Instrumentation in pharmaceutical industry senses physical variables and converts them into electronic or electric signals for pharma equipment to execute their operations. This article discusses instrumentation and its different types.
Instrumentation in pharmaceutical industry senses various physical variables and converts them into electrical/electronic signals for pharma equipment. Their main task is to collect data about the process performance, which the main controller then uses to execute various operations. Common instrumentation in the pharmaceutical industry temperature, pressure, Flow, and levels sensors.
Automation in pharma equipment relies on the instrument used in pharmaceutical industry to make correct and timely decisions. If these pharma instruments are not appropriately selected or have become faulty, the machine will not operate satisfactorily.
What is Instrumentation in pharmaceutical industry?
Instrumentation measures various physical variables and converts them into an equivalent electrical/electronic signal. These signals are then fed to different controllers that can understand these signals to execute multiple manufacturing operations.
An instrument has different parts, depending on the functionality and application. However, they can be categorized into three main components – Sensing Element, Conditioning Circuit, and Output Connector.
- Sensing Element: The sensing element feels the physical variable, such as temperature and pressure, and converts it into an electrical signal. The electrical signal at this stage is variable, un-conditioned, and very small in value. It cannot be used to process information and requires conditioning before external controllers or circuitry use it.
- Conditioning Circuit: Signal from the sensing element goes into the conditioning circuit. It applies various algorithms, such as Gain to convert it into a form usable by an external controller or Programmable Logic Controller – PLC.
- Connectors: After the electrical signal is conditioned to a form that an external controller can effectively use, it goes into connectors. These connectors interface the instrument to an external controller or circuitry.
Types of Instrumentation in pharmaceutical industry
There are various instrumentation in the pharmaceutical industry used for different physical variables. The selection of instrumentation depends on the manufacturing process. If a manufacturing process requires temperature, its corresponding instrument is used. Similarly, for every physical variable, its corresponding sensor is used.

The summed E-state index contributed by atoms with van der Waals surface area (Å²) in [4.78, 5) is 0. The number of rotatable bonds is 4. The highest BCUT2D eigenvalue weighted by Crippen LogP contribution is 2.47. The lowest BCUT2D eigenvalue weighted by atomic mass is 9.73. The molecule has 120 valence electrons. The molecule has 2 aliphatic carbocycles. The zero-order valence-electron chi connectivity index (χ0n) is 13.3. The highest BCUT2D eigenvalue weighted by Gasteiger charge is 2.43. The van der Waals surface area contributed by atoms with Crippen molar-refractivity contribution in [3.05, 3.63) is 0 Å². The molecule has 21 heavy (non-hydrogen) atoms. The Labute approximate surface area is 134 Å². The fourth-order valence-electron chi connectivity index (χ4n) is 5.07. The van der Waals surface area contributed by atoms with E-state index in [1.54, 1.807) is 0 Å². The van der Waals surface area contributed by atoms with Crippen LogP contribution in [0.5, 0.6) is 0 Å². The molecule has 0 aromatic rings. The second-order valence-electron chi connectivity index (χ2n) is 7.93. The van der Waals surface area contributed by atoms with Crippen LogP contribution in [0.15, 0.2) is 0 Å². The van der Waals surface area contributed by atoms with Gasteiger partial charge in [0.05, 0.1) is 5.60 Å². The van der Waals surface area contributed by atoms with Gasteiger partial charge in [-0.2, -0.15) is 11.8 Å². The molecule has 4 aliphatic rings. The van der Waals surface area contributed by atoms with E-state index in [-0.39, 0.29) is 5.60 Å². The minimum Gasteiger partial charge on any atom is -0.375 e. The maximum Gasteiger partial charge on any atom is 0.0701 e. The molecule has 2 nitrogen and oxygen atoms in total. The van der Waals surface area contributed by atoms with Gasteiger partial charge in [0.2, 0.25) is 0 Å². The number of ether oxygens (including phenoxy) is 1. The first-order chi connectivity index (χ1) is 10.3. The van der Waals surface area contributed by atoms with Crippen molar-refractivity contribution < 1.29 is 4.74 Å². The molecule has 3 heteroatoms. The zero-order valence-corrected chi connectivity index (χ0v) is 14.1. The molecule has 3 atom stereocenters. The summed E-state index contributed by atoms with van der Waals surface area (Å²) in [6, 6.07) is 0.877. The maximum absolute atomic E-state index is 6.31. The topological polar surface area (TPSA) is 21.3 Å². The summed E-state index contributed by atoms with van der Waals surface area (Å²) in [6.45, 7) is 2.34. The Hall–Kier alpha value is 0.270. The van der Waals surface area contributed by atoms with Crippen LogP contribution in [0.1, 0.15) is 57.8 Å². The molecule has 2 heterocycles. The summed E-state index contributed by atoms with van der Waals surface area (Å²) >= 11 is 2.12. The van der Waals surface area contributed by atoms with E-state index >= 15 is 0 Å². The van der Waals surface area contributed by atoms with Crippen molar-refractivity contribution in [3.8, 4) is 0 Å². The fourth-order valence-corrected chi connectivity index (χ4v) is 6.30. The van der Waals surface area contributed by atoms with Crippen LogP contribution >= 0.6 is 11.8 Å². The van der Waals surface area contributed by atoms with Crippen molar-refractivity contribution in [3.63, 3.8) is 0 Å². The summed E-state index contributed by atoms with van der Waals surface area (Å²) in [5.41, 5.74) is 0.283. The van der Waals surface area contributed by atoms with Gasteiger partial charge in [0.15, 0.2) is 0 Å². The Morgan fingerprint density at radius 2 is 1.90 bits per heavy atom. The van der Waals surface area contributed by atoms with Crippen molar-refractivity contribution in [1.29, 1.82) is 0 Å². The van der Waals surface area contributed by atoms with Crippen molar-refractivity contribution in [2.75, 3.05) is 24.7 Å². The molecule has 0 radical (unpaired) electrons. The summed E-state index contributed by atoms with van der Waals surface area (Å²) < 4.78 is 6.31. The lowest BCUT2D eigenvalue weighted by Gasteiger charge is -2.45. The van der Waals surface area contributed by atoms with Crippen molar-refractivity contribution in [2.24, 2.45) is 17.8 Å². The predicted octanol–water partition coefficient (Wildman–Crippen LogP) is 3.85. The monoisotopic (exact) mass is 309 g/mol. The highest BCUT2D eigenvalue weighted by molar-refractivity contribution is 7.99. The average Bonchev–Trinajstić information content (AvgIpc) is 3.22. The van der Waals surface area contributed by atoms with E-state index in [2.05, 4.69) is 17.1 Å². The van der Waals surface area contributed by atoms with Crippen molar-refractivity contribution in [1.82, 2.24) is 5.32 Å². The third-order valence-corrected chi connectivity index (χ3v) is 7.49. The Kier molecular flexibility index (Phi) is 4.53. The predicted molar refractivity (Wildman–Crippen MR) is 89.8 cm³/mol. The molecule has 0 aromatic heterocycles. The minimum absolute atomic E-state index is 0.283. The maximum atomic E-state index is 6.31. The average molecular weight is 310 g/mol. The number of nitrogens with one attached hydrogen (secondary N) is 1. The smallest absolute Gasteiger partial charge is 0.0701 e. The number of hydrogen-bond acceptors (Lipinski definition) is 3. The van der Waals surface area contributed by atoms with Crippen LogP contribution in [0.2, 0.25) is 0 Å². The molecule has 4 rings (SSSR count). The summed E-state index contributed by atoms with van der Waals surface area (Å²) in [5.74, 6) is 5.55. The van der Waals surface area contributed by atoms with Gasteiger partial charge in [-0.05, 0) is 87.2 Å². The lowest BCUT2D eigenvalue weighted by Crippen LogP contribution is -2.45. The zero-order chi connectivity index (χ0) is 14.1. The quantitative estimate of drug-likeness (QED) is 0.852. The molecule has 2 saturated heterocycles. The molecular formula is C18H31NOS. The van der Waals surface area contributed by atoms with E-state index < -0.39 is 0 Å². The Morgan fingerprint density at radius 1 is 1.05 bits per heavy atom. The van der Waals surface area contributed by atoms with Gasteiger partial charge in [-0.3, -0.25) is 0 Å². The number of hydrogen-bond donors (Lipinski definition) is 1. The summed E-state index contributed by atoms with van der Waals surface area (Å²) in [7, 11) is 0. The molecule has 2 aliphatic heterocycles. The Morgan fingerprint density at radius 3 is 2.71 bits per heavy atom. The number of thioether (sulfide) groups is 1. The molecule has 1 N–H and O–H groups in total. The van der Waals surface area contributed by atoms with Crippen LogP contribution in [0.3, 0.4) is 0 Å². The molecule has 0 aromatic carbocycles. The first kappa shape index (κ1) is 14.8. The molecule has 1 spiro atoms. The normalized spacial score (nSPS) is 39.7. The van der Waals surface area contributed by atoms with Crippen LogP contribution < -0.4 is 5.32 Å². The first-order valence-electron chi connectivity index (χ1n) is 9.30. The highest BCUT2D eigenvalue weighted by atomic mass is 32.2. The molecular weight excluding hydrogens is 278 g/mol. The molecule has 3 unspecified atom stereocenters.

Some common variables for which process instruments are used in the pharmaceutical industry are as follows.
Temperature is the most common physical variable used in the pharmaceutical industry. It is used in processes that require a specific temperature for their execution.
Two types of temperature sensors are used in the pharmaceutical industry – RTD and Thermocouple.
- RTD (Resistance Temperature Dependent): These sensors are made up of material that uses resistance to represent input physical variables. The resistance is directly proportional to the temperature value, i.e., resistance increases as the temperature increases. RTD sensors are used for applications that require a low-temperature range to execute a pharma process.
- Thermocouple: These sensors combine two different metallic materials. At the junction of these metals, voltage is induced in the microvolt range. This voltage is directly proportional to the temperature value. They are often used for applications that require a high-temperature range.
The pharmaceutical industry uses temperature sensors in the following process and equipment.
- Sterilization equipment such as Autoclaves and Dry Heat Sterilizers. These equipment require specific autoclave temperature values for sterilization; temperature sensors are used to achieve, control, and monitor the desired value.
- Temperature sensors are also used in pharma vessels to manufacture products and store other liquids at a specified temperature level.
- In the granulation section, certain products require specific temperatures in the drying stage.
- Pharma HVAC system uses temperature sensors to control and maintain specific temperature levels in different areas of the pharmaceutical facility.
- Packaging machines such as blistering machine in pharmaceutical industry use temperature sensors to control and maintain specific temperature levels during various processes.
Pressure sensors are used to measure pressure in pharma equipment for various processes. Like temperature, pressure is applied as a part of the process requirement, and the process cannot execute if the correct pressure is not used.